But that does not mean that wealth was never valued in India. There have always been supremely wealthy, supremely greedy wealthy people in India. But anyone who reads about the dharmic duties of the wealthy - be they kshatriya or vysya - there is a demand for sacrifice and charity. There is a moral upper limit on wealth - some of which must always be simply given away. Brahmins of course were not supposed to be wealthy - they could accept wealth, but had to give it away and not cling on to it. Someone mentioned Bill Gates earlier in this thread. Bill Gates is a good example of a man who has set an upper limit for his own wealth. But thousands of people set far lower limits on their wealth before they start giving it away. It is the psychological model of having more, and more and more wealth as an ideal that is flawed.

Wealth for all, implemented as "no poverty" should never be an ideal, but it is pushed as a "universal idea". The universal idea should be charity and a limit on wealth. The western tendency is to define lack of money as poverty and by forcing the entire nation to join a market driven economy, the people without money who used to survive previously, suddenly find themselves needing money for basic life necessities - which they never needed before. That creates poverty.

This new "Created poverty" then justifies the money lending banks (world bank, IMF) to remove that poverty. Repayment of that lent money has to be done by the poor and others by giving their time and effort for very low pay and the money they earn goes back into the pockets of the people who created the poverty using the market economy model. The work that Indians and other third worlders do can never be valued higher, because if it is valued higher, the poor cannot pay and the economy won't run. And because the value of work is low, the Indian will always remain poorer than the richer nation. The Indian doctor will always earn 1/50th of the American doctor for the same consultation. It cannot change.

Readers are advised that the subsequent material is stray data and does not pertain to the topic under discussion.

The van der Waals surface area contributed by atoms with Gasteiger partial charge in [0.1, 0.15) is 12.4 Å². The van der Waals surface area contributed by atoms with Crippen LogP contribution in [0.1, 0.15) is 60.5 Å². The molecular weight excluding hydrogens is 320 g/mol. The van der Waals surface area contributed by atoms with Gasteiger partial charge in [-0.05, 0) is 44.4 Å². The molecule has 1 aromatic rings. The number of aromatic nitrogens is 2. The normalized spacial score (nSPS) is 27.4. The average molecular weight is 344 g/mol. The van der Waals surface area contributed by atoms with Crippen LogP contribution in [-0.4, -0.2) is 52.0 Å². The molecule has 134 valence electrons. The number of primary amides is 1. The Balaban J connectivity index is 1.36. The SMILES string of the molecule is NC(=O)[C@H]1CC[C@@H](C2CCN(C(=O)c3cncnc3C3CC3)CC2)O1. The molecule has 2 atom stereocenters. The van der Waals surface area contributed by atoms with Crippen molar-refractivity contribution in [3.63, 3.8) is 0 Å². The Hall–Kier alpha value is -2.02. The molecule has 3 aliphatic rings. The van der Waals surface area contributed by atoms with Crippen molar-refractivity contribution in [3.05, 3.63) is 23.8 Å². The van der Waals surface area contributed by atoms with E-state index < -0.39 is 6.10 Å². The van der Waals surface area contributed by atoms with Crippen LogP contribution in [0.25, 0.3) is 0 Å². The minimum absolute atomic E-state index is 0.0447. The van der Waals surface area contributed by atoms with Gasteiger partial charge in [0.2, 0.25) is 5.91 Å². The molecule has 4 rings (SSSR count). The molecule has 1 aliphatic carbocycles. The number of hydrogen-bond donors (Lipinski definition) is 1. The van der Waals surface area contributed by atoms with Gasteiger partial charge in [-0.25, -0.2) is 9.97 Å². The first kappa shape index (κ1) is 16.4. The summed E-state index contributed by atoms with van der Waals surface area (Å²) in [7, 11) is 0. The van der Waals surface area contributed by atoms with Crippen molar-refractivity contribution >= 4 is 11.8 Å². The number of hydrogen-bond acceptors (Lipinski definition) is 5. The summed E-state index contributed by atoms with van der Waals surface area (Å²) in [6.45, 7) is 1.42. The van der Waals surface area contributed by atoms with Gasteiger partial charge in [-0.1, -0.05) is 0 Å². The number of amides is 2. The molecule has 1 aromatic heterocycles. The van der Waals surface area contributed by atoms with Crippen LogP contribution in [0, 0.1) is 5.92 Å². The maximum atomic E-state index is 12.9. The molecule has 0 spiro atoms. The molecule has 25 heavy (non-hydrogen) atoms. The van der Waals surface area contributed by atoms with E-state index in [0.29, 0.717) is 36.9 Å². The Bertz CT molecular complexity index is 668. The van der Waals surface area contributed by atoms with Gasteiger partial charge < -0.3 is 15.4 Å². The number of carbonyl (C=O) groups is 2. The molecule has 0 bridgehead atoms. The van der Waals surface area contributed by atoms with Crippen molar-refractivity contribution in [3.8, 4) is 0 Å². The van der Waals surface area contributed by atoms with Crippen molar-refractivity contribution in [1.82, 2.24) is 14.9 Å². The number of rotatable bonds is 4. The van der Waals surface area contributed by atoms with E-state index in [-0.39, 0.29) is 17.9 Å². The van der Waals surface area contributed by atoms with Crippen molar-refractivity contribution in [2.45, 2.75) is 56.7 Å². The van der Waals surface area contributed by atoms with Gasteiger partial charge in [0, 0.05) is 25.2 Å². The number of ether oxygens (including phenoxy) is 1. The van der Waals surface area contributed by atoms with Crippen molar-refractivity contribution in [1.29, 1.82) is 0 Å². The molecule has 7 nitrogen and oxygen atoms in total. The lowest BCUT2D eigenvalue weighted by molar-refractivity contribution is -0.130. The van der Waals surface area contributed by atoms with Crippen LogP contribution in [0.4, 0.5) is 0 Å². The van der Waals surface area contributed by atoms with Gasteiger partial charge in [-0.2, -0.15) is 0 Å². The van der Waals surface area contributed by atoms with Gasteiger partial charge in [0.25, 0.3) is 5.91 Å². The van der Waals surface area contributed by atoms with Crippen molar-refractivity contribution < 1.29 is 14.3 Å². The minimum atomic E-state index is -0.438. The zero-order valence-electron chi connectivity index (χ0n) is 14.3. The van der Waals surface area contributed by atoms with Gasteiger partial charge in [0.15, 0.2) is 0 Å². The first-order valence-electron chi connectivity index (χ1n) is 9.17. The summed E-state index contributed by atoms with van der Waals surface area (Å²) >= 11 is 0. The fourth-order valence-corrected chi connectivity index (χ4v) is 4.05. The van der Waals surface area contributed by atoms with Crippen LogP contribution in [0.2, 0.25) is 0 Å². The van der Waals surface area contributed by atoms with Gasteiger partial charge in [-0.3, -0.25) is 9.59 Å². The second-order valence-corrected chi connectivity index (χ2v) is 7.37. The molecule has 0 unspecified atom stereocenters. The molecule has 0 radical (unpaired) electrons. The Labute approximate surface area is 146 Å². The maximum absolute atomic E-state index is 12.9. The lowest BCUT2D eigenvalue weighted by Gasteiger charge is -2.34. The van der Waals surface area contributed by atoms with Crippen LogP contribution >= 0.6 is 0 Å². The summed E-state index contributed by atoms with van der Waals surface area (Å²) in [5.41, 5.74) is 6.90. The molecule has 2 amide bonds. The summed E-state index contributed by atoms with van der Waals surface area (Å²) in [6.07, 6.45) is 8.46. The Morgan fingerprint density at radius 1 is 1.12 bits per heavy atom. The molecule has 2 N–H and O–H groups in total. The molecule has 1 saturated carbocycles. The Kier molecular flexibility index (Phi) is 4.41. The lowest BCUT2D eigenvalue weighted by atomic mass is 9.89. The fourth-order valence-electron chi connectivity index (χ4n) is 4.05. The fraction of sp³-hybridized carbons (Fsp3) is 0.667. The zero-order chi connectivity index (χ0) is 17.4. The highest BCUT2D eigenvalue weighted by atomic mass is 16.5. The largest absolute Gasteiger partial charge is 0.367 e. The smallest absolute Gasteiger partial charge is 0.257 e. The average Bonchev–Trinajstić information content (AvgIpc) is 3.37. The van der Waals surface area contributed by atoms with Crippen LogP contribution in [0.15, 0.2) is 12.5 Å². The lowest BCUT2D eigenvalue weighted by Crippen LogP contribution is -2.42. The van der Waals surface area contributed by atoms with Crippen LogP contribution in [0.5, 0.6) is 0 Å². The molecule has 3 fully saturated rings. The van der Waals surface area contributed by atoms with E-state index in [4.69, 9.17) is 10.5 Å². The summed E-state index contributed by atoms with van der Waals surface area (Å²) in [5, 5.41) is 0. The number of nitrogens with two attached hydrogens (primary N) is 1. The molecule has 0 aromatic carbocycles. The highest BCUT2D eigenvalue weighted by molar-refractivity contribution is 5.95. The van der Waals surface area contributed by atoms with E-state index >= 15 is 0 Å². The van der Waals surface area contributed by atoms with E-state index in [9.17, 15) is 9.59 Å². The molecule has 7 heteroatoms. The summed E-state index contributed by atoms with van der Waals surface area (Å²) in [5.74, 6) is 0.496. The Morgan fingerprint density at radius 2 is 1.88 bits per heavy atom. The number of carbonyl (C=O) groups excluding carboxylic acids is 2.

That is western universalism for you

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Re: Western Universalism - what's the big deal?

Postby eklavya » 22 Dec 2014 23:05

shiv wrote:The western tendency is to define lack of money as poverty and by forcing the entire nation to join a market driven economy, the people without money who used to survive previously, suddenly find themselves needing money for basic life necessities - which they never needed before. That creates poverty.


Who and where are these people who used to previously survive without money? Are you talking about a few people living on charitable donations or are you talking about entire countries and towns?

The market economy was alive and well in India before the British/Europeans set one foot on this land, and this economy was highly productive and generated great wealth for its inhabitants.

India was impoverished not by some change of definition or values, but by systematic economic, social and political oppression lasting centuries. Taxes collected from the Indian people were used to enrich Europeans and enhance their power. The terms of trade were distorted to favour European/British exports and industry, and to cripple industrial activity within India.

We cannot wish away our poverty by changing a few definitions and values. This poverty is real and manifest as represented by access to food, clean water, education, healthcare, shelter, etc. The requirement for these basic needs is not a western invention, it is something any human being would want and require.

shiv wrote:This new "Created poverty" then justifies the money lending banks (world bank, IMF) to remove that poverty. Repayment of that lent money has to be done by the poor and others by giving their time and effort for very low pay and the money they earn goes back into the pockets of the people who created the poverty using the market economy model.


Of India's total external debt of ca. $441bn as of 31-3-2014, ca. $83bn was owed to the multilateral and bilateral development agencies and the IMF, and ca. $104bn comprised of NRI deposits. See table 2.4 on page 7:

http://finmin.nic.in/the_ministry/dept_ ... 01314E.pdf